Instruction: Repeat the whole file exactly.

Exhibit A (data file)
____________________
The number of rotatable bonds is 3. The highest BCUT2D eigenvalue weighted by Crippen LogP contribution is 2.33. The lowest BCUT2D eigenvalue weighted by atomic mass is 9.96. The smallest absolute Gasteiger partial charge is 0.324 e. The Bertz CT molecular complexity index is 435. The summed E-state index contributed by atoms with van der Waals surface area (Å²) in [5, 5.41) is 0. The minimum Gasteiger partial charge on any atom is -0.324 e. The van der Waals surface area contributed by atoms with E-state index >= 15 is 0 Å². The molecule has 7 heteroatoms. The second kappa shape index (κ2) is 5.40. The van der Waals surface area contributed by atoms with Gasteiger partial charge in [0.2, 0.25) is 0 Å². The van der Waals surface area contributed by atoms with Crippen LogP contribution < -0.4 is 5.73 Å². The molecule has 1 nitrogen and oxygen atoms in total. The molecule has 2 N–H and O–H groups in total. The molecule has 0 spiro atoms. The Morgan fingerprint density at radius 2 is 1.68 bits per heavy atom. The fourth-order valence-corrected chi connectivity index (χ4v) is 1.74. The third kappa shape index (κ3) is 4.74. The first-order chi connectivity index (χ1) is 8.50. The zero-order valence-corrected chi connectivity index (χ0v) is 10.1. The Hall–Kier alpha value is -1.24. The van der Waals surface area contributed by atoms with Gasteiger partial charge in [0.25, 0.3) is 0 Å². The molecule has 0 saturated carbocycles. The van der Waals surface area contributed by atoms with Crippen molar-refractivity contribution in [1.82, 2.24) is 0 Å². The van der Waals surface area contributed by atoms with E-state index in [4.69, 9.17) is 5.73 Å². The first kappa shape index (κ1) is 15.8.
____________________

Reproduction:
The number of rotatable bonds is 3. The highest BCUT2D eigenvalue weighted by Crippen LogP contribution is 2.33. The lowest BCUT2D eigenvalue weighted by atomic mass is 9.96. The smallest absolute Gasteiger partial charge is 0.324 e. The Bertz CT molecular complexity index is 435. The summed E-state index contributed by atoms with van der Waals surface area (Å²) in [5, 5.41) is 0. The minimum Gasteiger partial charge on any atom is -0.324 e. The van der Waals surface area contributed by atoms with E-state index >= 15 is 0 Å². The molecule has 7 heteroatoms. The second kappa shape index (κ2) is 5.40. The van der Waals surface area contributed by atoms with Gasteiger partial charge in [0.2, 0.25) is 0 Å². The van der Waals surface area contributed by atoms with Crippen LogP contribution < -0.4 is 5.73 Å². The molecule has 1 nitrogen and oxygen atoms in total. The molecule has 2 N–H and O–H groups in total. The molecule has 0 spiro atoms. The Morgan fingerprint density at radius 2 is 1.68 bits per heavy atom. The fourth-order valence-corrected chi connectivity index (χ4v) is 1.74. The third kappa shape index (κ3) is 4.74. The first-order chi connectivity index (χ1) is 8.50. The zero-order valence-corrected chi connectivity index (χ0v) is 10.1. The Hall–Kier alpha value is -1.24. The van der Waals surface area contributed by atoms with Gasteiger partial charge in [0.25, 0.3) is 0 Å². The molecule has 0 saturated carbocycles. The van der Waals surface area contributed by atoms with Crippen molar-refractivity contribution in [1.82, 2.24) is 0 Å². The van der Waals surface area contributed by atoms with E-state index in [4.69, 9.17) is 5.73 Å². The first kappa shape index (κ1) is 15.8.